Unfortunately, you still have to drag the H2O to the crag as you'll still dehydrate just as fast.

If you take these supplements and don't workout, then, yes, you will get a big ass, instead, from the increased water in your system.

Mick


talons05


Nov 19, 2001, 5:16 PM
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Ha ha. I have used creatine before and found that it helps a lot. You do have to keep up your level of physical activity. If you don't have a dedicated training program, and if you don't stick to it for a while, then of course you won't see results.

Aw


thumper


Nov 20, 2001, 12:24 AM
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Pollux: regardless of the supplement, you will find studies stating that it does nothing for you. You will also find studies that say it does. Creatine IS a proven supplement and has been around for ages. Not every person will respond to any given supplent/medication in the same way, or respond at all. That just the way the human body is.

Anyone who is considering taking needs to understand that it is a strength building supplement. If your workouts are mild to moderate, you may not see any noticeable results because your body isn't using what it naturally produces, much less the extra you're giving it. If you're not pushing your body to it's limits, then don't take any kind of supplement. You'll just be wasting your money.


thumper


Nov 27, 2001, 3:26 AM
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Yeah, Thumper knows his shit! To be honest I know more about weights than climbing, but I'm catching up fast!


mountainmike


Nov 27, 2001, 8:59 PM
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Right now I am using a creatine supplement and I have had good results with it. It hasn't given me any huge results and I don't know if I would have noticed at a lower level of training. So, for me personally I think it is a great supplement.

I can't believe that some of you guys are saying that there is no "scientific evidence" to support creatine use. There are tons of studies out there. Just do a search on the internet and you will probably find a ton of them.

Your bodies main anarobic energy source is "ATP" the "TP" stands for tri-phosphate. What creatine does(if I remeber correctly) is it helps your body create "ADP" the "DP" meaning di-phosphate. The "ADP" is then converted by your body into "ATP" which can be used by the body at a very quick but short rate because it doesn't need oxygen.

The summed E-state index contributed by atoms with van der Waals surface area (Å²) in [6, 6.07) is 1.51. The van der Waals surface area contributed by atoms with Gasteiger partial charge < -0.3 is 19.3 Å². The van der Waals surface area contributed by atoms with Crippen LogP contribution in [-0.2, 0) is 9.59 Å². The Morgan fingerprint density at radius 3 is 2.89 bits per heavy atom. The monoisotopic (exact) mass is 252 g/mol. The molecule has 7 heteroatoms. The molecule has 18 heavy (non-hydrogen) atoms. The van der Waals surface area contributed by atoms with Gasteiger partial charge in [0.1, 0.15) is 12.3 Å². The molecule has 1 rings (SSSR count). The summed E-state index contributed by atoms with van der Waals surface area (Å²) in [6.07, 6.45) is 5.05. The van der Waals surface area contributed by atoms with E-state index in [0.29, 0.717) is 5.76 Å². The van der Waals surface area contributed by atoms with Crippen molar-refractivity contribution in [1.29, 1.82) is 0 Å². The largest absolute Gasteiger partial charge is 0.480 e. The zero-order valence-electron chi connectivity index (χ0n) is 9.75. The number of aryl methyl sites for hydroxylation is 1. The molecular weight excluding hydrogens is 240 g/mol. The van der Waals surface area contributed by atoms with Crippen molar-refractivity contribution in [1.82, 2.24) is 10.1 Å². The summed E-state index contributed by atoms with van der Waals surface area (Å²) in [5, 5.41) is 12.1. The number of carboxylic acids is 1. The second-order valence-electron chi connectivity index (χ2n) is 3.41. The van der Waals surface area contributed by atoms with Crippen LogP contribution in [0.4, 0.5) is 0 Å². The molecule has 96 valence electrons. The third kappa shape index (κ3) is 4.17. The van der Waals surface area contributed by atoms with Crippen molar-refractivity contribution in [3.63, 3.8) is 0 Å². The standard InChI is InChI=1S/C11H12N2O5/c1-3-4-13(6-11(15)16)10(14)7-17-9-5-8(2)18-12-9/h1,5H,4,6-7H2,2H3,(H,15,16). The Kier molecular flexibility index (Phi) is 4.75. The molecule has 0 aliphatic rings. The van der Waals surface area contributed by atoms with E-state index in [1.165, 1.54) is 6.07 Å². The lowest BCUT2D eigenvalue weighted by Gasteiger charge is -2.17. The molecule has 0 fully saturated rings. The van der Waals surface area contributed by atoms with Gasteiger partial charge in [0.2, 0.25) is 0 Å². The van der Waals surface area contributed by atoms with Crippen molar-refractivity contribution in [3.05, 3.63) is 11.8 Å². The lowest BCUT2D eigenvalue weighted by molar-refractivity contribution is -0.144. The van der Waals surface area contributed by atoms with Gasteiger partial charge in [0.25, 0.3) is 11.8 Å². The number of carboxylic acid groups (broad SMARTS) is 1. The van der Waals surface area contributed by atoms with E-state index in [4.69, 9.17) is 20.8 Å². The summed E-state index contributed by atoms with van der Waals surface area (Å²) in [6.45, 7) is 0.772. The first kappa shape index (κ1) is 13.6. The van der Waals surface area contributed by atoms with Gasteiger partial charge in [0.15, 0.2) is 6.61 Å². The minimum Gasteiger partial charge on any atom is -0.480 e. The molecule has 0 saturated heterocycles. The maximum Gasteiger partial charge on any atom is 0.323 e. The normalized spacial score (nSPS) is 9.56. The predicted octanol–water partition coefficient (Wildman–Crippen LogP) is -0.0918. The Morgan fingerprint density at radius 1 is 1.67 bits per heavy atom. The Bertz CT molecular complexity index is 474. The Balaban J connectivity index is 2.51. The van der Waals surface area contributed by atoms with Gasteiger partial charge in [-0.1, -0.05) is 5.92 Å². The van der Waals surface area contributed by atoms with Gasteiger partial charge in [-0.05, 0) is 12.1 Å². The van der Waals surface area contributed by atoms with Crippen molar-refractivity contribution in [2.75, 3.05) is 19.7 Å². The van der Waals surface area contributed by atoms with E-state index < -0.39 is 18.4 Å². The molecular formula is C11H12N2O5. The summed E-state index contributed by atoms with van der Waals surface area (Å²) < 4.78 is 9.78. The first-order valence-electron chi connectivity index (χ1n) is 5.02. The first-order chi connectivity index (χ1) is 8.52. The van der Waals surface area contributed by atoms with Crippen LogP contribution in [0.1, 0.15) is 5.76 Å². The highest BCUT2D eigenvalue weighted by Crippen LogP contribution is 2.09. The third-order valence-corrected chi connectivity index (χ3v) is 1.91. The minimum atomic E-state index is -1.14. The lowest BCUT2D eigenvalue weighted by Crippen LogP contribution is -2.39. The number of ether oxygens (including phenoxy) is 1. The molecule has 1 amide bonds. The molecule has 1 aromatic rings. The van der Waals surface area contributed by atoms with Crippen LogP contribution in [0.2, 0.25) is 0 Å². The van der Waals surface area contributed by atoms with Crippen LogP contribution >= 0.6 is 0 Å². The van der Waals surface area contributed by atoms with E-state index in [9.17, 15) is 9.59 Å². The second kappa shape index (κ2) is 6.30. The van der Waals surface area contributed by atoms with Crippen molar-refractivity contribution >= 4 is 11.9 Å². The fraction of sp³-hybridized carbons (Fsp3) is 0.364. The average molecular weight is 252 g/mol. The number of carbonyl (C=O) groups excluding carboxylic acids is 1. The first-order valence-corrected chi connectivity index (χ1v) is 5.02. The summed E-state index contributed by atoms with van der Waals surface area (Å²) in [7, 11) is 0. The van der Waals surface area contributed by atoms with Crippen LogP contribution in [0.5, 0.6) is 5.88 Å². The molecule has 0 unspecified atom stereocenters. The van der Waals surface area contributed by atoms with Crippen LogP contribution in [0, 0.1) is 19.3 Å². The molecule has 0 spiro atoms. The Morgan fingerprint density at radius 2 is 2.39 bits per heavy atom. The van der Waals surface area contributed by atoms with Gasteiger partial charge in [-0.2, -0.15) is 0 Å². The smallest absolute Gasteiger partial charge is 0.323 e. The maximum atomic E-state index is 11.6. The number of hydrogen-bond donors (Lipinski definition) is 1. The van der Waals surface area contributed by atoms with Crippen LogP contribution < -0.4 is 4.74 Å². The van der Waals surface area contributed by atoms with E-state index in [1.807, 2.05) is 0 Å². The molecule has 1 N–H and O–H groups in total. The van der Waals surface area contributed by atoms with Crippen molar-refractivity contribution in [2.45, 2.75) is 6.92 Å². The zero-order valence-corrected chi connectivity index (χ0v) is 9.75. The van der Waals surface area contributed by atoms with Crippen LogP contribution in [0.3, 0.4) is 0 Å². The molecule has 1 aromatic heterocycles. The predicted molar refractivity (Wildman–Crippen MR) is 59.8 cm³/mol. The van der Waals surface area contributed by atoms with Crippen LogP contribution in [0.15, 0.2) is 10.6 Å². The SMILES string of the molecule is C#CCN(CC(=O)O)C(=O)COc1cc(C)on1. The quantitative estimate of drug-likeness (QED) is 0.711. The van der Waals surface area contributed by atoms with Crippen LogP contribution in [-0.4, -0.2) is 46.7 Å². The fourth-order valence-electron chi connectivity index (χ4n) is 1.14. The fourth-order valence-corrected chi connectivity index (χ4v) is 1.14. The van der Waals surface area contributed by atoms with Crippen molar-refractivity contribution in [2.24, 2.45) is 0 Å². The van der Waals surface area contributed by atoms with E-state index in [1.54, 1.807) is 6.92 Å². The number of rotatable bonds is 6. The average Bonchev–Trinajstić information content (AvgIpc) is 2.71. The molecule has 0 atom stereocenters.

Creatine has a lot of other benefits but I believe that this is how the main part of the supplement works. One other consideration I have read about and I think is important is age. I remember reading some study that said something about using creatine before your body has finished developing ( around age 18 ) can do thing like stunt your grouth and lessen you ultamate muscle growth potential. I am not sure that the study was correct but it was enough for me. I didn't start using creatine until I turned 21. . . this last year. Well I hope that this combined with all the other good info (and in my opinion it wasn't all good info) will help you out some.

Michael


rocmonkey


Nov 27, 2001, 11:42 PM
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Taking creatine will not make you climb better...it will make you LOOK better in the end.
You put on weight when using creatine and as a climber I am trying to lose weight, not gain any.
Keep training and leave the creatine be...

breathe stone
R C


roshi


Nov 28, 2001, 12:05 AM
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The judge is out when it comes to Creatine. I have read alot of reasearch on it and a lot of bull####. Some articles are just another marketing tool by Creatine pushers. Have a look, in articles, at where the publishers are getting their info from. Nothing is better than hard training and a balanced diet.


bart


Nov 28, 2001, 12:21 AM
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I agree, Roshi. I don`t see any good reason why someone would take Creatine. I consider it as drugs and food supplements. I don`t find those necessary for anyone, so I would`t risk taking such non-natural junk.


thumper


Nov 28, 2001, 4:03 AM
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Bart! Creatine is not "non-natural". Your body produces about 2grams per day, every day of your life. Every little piece of red or white meat you eat contains creatine. No, creatine will not make you a better climber. It won't make you better at football, baseball, hockey, or any other sport. What it will do is enable you to train a litle harder for a little longer, which will make you stronger.

There has never been an elite climber that was remarked as having increadibly puny arms and the complete inability to carry his own body weight up a set of stairs. They are remarked on for having a strong body and arms and great endurance.

Don't get me wrong. I AM NOT advocating that everyone should take creatine. I discourage 90% of the people I train from taking creatine or any other supplement with the exception of a little extra protein and lots of water. I discourage them because their work-outs do not require them, and because their body does not need them until they are more advanced in their workouts.